A classic Italian pastime
I lean back in my lounge chair on the beach, feel the warm summer sun on my skin and point my toes out to twinkling blue sea. For the next few weeks, school and work are over and all I have to do is enjoy myself. I reach into my beach bag and pull out a book, then put it back. I want something a little bit more fun, since I might fall asleep. I pull out a fashion magazine, then put it back. I want something with a little bit more substance. Finally, I pull out a small newsprint magazine. The Settimana enigmistica (The Weekly Puzzler) crossword puzzles, rebus, connect the dots, spot the difference and comic strips. Perfect!
While I have just described my recent vacation, a very similar scene has been repeated on Italian beaches for 80 years. Although Italy has undergone a dramatic transformation, little about the Settimana enigmistica has changed since it first appeared in 1932 under the direction of a noble Sardinian, Count Giorgio Sisini di Sorso. Over its history, it has remained one of Italy’s most reliable periodicals. Aside from 2 months during WWII, it has appeared on magazine stands in every Italian city on Saturday, as the cover so proudly boasts.
While most magazines survive by constantly offering readers something new, including updated covers with glossy photos of the latest stars and large titles in bright colors, the Settimana enigmistica’s success is built on a formula familiar to anyone who has ever been addicted to its games: a title that alternates between blue, red and green and a cover page that features a large crossword with the black and white photo portrait of a celebrity in its center (even numbers of the magazine feature a man and odd numbers feature a woman).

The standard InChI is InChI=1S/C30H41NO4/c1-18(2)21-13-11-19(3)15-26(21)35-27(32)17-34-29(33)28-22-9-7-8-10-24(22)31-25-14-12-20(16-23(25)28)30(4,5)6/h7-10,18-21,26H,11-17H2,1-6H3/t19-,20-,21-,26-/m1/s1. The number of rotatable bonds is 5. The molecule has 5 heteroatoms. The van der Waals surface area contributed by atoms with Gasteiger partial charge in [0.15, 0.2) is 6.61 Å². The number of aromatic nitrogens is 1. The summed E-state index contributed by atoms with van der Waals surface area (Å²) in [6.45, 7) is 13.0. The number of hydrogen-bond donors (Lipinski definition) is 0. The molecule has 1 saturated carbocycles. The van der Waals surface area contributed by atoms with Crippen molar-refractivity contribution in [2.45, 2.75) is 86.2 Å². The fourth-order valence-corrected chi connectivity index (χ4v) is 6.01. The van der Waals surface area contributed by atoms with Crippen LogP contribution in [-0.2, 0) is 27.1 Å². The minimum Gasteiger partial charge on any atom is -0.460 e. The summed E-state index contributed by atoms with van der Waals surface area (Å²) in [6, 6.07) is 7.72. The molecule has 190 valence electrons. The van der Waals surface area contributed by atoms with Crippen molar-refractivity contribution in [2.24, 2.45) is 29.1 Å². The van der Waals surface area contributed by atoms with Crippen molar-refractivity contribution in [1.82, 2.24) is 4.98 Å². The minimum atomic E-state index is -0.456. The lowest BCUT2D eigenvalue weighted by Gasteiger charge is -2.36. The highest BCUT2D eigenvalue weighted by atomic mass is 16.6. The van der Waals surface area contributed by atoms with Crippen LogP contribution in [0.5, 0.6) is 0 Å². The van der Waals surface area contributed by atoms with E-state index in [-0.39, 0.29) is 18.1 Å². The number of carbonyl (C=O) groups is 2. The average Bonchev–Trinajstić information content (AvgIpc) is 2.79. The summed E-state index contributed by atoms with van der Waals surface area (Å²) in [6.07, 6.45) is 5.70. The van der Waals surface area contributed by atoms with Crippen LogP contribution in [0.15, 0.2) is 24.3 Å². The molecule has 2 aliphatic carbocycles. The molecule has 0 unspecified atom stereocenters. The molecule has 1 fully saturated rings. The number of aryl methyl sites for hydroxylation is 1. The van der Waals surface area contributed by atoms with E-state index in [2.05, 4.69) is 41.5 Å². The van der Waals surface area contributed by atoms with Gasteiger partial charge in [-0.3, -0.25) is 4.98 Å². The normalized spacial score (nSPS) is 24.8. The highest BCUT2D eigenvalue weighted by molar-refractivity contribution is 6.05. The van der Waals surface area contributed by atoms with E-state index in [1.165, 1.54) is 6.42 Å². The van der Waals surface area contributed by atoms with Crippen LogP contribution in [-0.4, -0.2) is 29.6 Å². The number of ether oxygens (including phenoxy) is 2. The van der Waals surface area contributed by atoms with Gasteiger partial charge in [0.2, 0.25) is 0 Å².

When I’m not on vacation, the settimana is a place I escape to. It’s a place outside of traffic and deadlines and stress, that offers a break, but doesn’t numb my brain like a reality television show. Perhaps that’s why I’m so protective of the copies I have started working on. Sometimes I leave one lying around and come back to find that a blank clue has been filled in with a different colored pen. No one is ever willing to admit to being the culprit who couldn’t resist the challenge of a puzzle.
There have been many other flashier, better designed and more attractive compendiums of word games and crosswords, but the magazine that can “boast innumerable attempts at imitation (vanta innumerevoli tentativi d’imitazione)” has always remained at the top. For years now the Settimana enigmistica has essentially remained an enigma to me, but in a good way. The comic strips have jokes that sometimes make me groan, the grainy celebrity photographs aren’t particularly attractive, and yet I find myself picking up a pen or a pencil again and again because everything that makes the Settimana enigmistica traditional and old is also what makes it so very fun.